Book Review on Dr Dalip Khetarpal’s Ripping into Consciousness by Dr O P Arora

Dr Dalip Khetarpal is a luminary of contemporary Indian English Literature. He is an excellent poet and an insightful critic, a great academician and an eminent scholar. Ripping  into  Consciousness is  Dr  Khetarpal’s  second  collection  of  poems  which attempts  at  exploring  and  exposing  the  social,  cultural  and  psychic  contradictions that exist in the Indian society. His penetrating vision can go deep down the layers of  covers  that  have  always  tried  to  hide  the  dark  reality.  Thus  the  poet,  like  a prophet,  unfolds  the  mysteries  of  our  living  a  fake  life,  and  enlightens  the  reader and awakens his consciousness in relation to various problems infesting the Indian society.  Intensity  of  feeling  in  these  poems  makes  them  moving  and  soul-stirring, and the reader is inspired to look at the world in a different way. He is delighted to share the vision of the poet and swim in the currents and cross-currents of the flow of these poems.

The  beautiful  cover  design  of  the  book  is  symbolic  and  very  meaningful.  It  shows the evolutionary process of man from a chimp to a man standing tall on the snowy peaks. But has he really evolved? Dr Khetarpal moves with man and examines him from all angles in his different poems, looks deep into his consciousness, and finds, to his great dismay that he is hollow within. Physically he may have evolved into a giant  who  has  the  guts  to  say  that  he  has conquered  nature,  but  in  fact,  he  has shamed  nature.  He  has  completely  failed  to  evolve  morally,  spiritually  and humanely. His moral depravity, spiritual bankruptcy and barbaric ways have turned him into a mere grabber. In fact, he has looted Nature too and created all sorts of imbalances. If you care to look into his consciousness, without being blinded by the traditional  forms  and  frills,  you  will  easily  find  that  he  has  miserably  failed  to measure up to the canons of being even a human being. He is, in fact, worse than a beast. He is more beastly than even the most ferocious beast.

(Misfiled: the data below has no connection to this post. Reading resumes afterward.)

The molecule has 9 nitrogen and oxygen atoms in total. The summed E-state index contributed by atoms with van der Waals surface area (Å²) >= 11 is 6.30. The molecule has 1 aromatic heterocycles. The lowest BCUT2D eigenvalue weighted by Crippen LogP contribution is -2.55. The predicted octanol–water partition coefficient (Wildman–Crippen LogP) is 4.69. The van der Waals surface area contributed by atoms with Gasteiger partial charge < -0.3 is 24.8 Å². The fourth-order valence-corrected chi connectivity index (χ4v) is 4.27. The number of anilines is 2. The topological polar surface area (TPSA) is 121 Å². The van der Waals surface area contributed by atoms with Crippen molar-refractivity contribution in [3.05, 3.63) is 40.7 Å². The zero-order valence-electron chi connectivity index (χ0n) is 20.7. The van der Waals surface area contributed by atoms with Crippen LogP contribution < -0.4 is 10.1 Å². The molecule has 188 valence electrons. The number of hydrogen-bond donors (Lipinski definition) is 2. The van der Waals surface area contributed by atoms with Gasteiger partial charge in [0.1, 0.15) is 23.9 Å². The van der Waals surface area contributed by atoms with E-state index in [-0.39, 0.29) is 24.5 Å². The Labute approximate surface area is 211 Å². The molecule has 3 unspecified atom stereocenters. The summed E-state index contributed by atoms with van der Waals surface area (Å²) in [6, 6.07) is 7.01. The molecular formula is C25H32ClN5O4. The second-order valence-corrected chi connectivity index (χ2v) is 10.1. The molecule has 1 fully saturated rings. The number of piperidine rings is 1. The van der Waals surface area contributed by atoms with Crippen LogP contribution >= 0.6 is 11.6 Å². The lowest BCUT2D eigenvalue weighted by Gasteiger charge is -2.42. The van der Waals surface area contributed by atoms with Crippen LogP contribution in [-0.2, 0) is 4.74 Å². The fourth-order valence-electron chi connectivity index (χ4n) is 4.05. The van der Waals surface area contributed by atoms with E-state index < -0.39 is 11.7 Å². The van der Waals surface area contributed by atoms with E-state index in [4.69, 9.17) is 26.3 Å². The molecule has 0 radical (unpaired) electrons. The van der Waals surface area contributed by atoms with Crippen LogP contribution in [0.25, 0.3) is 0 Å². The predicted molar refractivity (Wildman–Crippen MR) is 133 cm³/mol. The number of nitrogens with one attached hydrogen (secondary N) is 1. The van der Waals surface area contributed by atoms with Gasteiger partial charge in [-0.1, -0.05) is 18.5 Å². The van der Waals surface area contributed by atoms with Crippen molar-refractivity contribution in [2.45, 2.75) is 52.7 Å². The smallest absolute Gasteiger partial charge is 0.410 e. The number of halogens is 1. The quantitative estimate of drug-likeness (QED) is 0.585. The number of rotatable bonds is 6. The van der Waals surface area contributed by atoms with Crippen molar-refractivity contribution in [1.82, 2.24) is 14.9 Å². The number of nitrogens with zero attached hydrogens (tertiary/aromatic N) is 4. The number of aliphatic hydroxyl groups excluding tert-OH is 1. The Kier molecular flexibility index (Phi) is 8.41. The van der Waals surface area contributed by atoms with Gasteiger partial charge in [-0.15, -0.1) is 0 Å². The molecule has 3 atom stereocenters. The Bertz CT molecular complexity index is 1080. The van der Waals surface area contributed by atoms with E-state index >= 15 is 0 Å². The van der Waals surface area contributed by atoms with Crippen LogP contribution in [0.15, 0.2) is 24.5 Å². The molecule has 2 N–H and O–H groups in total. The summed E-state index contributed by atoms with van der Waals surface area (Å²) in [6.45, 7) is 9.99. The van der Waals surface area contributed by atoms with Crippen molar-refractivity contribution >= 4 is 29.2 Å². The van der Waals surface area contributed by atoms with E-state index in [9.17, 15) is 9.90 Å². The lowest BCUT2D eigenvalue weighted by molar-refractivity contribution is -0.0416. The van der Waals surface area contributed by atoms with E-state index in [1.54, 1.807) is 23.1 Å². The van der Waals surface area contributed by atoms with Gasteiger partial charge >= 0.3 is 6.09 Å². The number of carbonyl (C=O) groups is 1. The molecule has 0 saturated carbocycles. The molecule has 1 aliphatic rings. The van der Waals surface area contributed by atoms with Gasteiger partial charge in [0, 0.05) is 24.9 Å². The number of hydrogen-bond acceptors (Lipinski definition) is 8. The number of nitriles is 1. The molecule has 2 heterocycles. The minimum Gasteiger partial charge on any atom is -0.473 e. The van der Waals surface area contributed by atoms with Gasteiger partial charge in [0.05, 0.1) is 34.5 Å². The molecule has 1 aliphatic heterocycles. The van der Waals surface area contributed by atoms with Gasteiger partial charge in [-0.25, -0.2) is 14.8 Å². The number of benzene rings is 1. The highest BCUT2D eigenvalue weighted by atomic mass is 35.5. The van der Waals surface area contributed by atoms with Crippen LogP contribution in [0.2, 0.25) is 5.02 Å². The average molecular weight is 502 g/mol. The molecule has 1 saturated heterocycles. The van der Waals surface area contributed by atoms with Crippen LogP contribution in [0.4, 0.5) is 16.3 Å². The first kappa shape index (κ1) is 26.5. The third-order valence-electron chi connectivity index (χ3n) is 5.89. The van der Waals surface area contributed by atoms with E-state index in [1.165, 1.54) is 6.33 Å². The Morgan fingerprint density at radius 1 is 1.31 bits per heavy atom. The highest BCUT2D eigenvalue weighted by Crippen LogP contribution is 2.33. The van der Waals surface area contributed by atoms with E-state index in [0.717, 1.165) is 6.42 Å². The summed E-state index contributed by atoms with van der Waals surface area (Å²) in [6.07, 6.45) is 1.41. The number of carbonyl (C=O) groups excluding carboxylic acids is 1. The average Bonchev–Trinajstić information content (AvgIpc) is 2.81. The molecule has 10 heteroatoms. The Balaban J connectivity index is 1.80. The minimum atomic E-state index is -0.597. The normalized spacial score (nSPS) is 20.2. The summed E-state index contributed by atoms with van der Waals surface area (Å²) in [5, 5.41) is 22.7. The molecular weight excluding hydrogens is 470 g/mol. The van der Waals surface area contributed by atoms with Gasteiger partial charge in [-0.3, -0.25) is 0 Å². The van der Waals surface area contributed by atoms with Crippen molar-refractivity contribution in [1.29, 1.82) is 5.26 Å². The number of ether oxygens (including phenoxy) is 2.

Poetry is life. If poetry does not reflect life around the poet, it becomes fanciful and serves no purpose. ‘Art for art sake’ may give satisfaction to the poet personally and he may create another world outside the real world, but that is not the world we live in. Dr Khetarpal’s world is the real world, our world, and we read his poems because  they  reflect  our  problems,  realistically,  poignantly,  and  bring  out  the inherent flaws in our nature, our thought-process, and enlighten us about how we miserably  fall  short  of  our  own  expectations.  The  gap  between  what  we  are  and what we should be is so gaping that the reader is bewildered and is forced to look within.  Dr  Khetarpal  has  the  extraordinary  ability  to  analytically  examine  man’s inner  self  and bring  to  the  surface  his  real  self  by  tearing  away  his  façade.  The masked man is unmasked and he stands completely   naked,   unable   to   hide himself  from  the  piercing  eyes  of  the  poet.  He  is  “a  choked  volcano”  and unrelentingly unleashes his energetic “abrupt thick trail / Of fiery embers and lava” in the form of “choked feelings and thoughts.” (1) The “intensity and sublimity” of the poet’s thoughts mesmerize the readers and they are awakened  to  the  reality which might not have been possible had it not been so.